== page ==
Ann Intern Med. 2014 Jan 7;160(1):38-47. doi: 10.7326/0003-4819-160-1-201401070-00732.
Opioid prescribing: a systematic review and critical appraisal of guidelines for chronic pain.
Deaths due to prescription opioid overdoses have increased dramatically. High-quality guidelines could help clinicians mitigate risks associated with opioid therapy.
To evaluate the quality and content of guidelines on the use of opioids for chronic pain.
MEDLINE, National Guideline Clearinghouse, specialty society Web sites, and international guideline clearinghouses (searched in July 2013).
Guidelines published between January 2007 and July 2013 addressing the use of opioids for chronic pain in adults were selected. Guidelines on specific settings, populations, and conditions were excluded.
Guidelines and associated systematic reviews were evaluated using the Appraisal of Guidelines for Research and Evaluation II (AGREE II) instrument and A Measurement Tool to Assess Systematic Reviews (AMSTAR), respectively, and recommendations for mitigating opioid-related risks were compared.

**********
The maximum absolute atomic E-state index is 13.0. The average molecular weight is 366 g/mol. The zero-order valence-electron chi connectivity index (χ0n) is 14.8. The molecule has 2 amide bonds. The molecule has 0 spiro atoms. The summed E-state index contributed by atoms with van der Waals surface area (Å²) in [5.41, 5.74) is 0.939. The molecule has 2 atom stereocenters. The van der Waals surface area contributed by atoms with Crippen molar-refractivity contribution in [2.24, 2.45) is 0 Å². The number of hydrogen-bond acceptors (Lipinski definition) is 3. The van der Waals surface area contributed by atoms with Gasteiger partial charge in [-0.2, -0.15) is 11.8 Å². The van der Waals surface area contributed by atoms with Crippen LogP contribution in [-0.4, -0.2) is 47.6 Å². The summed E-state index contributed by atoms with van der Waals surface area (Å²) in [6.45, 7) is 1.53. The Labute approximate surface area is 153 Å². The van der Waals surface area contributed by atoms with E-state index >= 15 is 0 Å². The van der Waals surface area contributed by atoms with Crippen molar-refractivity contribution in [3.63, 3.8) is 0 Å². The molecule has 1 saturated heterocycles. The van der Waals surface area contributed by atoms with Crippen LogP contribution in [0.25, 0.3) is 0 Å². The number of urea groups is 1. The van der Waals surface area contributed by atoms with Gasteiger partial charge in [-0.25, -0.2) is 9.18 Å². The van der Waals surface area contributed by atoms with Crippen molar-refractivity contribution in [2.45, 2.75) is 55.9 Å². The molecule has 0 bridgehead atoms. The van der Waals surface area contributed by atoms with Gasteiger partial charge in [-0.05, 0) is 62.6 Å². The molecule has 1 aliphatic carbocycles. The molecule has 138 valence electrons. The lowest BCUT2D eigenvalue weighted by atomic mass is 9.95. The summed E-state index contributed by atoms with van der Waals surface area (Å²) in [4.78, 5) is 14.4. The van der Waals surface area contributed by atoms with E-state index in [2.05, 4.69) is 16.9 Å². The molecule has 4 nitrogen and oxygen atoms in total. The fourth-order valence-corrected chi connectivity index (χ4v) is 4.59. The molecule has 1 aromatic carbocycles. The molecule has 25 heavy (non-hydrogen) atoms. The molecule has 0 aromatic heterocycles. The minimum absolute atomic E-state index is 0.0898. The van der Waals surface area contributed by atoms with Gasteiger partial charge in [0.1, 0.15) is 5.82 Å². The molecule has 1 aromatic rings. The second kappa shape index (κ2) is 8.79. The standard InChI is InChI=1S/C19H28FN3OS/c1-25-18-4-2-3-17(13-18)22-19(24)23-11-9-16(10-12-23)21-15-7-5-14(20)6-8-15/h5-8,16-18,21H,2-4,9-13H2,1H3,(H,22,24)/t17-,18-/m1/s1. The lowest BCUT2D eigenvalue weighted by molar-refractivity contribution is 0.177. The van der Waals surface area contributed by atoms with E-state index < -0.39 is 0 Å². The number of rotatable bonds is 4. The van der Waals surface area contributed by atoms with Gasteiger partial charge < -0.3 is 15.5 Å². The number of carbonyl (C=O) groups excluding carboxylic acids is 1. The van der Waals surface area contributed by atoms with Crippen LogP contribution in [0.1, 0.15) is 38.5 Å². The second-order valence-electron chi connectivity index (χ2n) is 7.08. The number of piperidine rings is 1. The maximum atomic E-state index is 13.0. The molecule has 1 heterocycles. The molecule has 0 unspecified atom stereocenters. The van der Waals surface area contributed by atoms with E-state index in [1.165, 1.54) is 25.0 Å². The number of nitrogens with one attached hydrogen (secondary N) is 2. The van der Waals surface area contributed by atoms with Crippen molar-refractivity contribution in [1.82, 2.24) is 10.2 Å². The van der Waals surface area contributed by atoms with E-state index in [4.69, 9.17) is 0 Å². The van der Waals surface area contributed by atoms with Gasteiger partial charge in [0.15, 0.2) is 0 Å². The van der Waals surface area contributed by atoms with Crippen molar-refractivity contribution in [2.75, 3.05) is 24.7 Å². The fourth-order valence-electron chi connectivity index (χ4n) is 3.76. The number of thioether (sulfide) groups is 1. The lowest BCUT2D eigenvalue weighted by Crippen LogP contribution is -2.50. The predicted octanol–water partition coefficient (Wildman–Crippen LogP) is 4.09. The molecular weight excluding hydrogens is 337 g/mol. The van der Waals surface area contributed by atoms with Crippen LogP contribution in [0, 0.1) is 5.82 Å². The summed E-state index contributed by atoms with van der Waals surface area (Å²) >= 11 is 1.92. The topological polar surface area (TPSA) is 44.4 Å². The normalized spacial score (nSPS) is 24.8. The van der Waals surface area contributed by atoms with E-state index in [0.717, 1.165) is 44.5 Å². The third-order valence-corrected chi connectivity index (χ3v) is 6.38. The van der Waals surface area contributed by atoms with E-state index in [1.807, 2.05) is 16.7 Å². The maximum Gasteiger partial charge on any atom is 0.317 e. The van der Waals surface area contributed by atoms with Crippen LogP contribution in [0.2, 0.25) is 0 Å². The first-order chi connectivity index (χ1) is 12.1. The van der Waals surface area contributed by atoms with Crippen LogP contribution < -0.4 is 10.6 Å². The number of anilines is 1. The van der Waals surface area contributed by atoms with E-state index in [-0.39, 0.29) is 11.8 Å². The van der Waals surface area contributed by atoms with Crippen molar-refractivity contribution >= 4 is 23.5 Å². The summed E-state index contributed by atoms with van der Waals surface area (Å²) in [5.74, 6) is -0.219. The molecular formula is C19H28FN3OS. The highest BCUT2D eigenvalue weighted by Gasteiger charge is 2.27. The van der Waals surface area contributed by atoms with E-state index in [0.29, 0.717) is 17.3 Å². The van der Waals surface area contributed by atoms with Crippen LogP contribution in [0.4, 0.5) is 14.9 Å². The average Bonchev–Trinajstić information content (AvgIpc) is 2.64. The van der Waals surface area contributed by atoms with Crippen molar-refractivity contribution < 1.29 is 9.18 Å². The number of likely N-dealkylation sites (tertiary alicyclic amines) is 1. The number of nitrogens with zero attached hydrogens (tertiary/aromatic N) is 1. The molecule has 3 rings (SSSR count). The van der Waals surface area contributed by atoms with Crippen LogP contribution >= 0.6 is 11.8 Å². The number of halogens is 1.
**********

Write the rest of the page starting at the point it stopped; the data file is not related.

Thirteen guidelines met selection criteria. Overall AGREE II scores were 3.00 to 6.20 (on a scale of 1 to 7). The AMSTAR ratings were poor to fair for 10 guidelines. Two received high AGREE II and AMSTAR scores. Most guidelines recommend that clinicians avoid doses greater than 90 to 200 mg of morphine equivalents per day, have additional knowledge to prescribe methadone, recognize risks of fentanyl patches, titrate cautiously, and reduce doses by at least 25% to 50% when switching opioids. Guidelines also agree that opioid risk assessment tools, written treatment agreements, and urine drug testing can mitigate risks. Most recommendations are supported by observational data or expert consensus.
Exclusion of non-English-language guidelines and reliance on published information.
Despite limited evidence and variable development methods, recent guidelines on chronic pain agree on several opioid risk mitigation strategies, including upper dosing thresholds; cautions with certain medications; attention to drug-drug and drug-disease interactions; and use of risk assessment tools, treatment agreements, and urine drug testing. Future research should directly examine the effectiveness of opioid risk mitigation strategies.
PRIMARY FUNDING SOURCE:
California Department of Industrial Relations and California Commission on Health and Safety and Workers' Compensation.
- [PubMed - indexed for MEDLINE]